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Accurate depiction of the spirit of Sundance; but needs an update,
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This review is from: Independent's Day (DVD)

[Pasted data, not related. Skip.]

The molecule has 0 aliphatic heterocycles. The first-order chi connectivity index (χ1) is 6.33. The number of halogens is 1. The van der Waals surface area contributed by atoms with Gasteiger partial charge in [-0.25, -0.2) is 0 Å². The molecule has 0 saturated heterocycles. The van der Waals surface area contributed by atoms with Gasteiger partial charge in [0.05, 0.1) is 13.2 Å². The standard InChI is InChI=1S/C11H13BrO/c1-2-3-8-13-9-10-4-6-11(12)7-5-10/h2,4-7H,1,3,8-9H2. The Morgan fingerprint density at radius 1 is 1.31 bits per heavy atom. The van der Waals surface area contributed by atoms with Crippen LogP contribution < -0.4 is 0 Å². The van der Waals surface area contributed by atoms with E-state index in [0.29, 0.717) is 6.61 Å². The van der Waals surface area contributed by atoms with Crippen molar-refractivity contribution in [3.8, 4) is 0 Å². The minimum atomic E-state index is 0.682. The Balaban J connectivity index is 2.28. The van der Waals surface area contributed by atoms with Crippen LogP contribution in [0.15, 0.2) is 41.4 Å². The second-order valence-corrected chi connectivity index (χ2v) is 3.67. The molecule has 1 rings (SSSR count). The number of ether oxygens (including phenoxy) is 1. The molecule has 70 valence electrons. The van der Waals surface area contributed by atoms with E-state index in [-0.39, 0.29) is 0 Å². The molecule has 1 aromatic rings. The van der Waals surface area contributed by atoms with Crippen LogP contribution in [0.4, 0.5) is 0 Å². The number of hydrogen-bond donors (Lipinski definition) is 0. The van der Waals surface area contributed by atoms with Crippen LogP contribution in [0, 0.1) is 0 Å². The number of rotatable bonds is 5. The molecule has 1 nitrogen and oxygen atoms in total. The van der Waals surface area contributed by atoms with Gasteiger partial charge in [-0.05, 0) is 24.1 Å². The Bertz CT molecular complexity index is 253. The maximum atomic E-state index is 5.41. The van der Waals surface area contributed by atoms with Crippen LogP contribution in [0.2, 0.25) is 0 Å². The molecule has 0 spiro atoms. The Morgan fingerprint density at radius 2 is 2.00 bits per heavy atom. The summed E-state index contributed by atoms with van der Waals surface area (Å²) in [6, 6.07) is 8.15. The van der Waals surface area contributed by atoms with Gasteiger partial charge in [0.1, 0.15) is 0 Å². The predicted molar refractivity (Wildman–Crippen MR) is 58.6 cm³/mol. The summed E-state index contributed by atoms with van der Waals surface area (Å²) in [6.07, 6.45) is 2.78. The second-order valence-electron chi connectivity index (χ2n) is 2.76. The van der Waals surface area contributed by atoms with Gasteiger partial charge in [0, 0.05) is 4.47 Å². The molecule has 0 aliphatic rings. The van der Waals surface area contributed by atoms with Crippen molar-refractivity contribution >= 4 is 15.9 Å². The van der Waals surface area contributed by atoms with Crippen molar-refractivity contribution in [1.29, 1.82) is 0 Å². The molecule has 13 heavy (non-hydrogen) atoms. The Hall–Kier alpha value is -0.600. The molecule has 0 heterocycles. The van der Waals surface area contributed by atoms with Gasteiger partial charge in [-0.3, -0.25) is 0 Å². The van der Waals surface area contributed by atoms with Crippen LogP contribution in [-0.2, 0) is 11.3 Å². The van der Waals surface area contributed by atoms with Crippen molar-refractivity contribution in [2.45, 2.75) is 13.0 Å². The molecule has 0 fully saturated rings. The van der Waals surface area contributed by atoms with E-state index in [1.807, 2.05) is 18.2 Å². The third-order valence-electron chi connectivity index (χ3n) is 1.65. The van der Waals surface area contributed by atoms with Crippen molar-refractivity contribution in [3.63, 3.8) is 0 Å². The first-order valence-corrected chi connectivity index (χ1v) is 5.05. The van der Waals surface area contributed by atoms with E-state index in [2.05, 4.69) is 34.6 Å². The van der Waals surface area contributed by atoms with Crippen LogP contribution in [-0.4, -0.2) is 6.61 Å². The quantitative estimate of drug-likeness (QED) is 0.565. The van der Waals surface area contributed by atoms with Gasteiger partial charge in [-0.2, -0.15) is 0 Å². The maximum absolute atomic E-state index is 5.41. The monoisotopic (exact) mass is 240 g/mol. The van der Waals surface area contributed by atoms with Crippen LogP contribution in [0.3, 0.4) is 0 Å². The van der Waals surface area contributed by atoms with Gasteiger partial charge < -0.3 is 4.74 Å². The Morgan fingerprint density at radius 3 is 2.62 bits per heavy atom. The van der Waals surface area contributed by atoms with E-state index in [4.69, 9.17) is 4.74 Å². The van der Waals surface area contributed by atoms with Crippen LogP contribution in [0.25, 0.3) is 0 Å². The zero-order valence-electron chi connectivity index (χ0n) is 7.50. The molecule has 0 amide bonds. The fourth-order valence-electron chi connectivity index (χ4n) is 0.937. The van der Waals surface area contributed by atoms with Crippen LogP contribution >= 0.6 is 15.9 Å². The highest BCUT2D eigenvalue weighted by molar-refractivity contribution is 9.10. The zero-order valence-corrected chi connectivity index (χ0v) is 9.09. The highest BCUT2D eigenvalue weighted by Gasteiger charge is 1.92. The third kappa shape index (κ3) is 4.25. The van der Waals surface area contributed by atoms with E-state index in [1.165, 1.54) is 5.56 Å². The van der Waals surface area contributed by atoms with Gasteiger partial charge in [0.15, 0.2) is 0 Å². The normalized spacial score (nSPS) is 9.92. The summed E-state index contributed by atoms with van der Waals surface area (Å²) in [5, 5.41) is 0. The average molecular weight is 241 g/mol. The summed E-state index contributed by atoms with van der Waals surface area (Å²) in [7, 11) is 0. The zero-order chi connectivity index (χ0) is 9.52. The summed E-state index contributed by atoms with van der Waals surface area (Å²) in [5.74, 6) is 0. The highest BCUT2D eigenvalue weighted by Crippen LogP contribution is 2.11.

This is a fine little documentary that captures both the excitement and frustration of the independent film scene at Sundance. It focuses on filmmakers who have brought their films to Sundance (and other festivals that take place in Park City at the same time, like "Slamdance" and, for a time, "Slumdance"), and addresses the ways that economics and artistry overlap at Sundance. Some excellent filmmakers are featured, and since the film is about a decade old now, many of these have gone on to very big things: Neil LaBute (who had only done In the Company of Men), Stephen Soderbergh (who was at the time just beginning Out of Sight -- Traffic - Criterion Collection and Erin Brockovich and the Ocean's Trilogy were so far unthought), and Greg Mottola (still just a Daytripper and not yet Superbad) just to mention a few. The film does a good job demystifying Sundance a bit, while still showing its excitement and importance. As another reviewer suggested, this doc could definitely use an update -- the number of people who go to Sundance has exploded since the film was made, and the number of submissions to the festival has nearly quadrupled, and with the rise of new digital technology and the growing importance of documentary (which is, ironically, completely unmentioned in this doc) and international film (also left out) to the festival there is a lot that could be covered here. Still, I can say that having been at Sundance five times the picture of the festival captured in "Independent's Day" remains fairly accurate. This doc would make a nice companion piece to A Decade Under the Influence which chronicles the changes taking place in Hollywood beginning in the seventies when "mavericks" took over Hollywood until the 80s when with the rise of blockbuster productions the business folks took it back.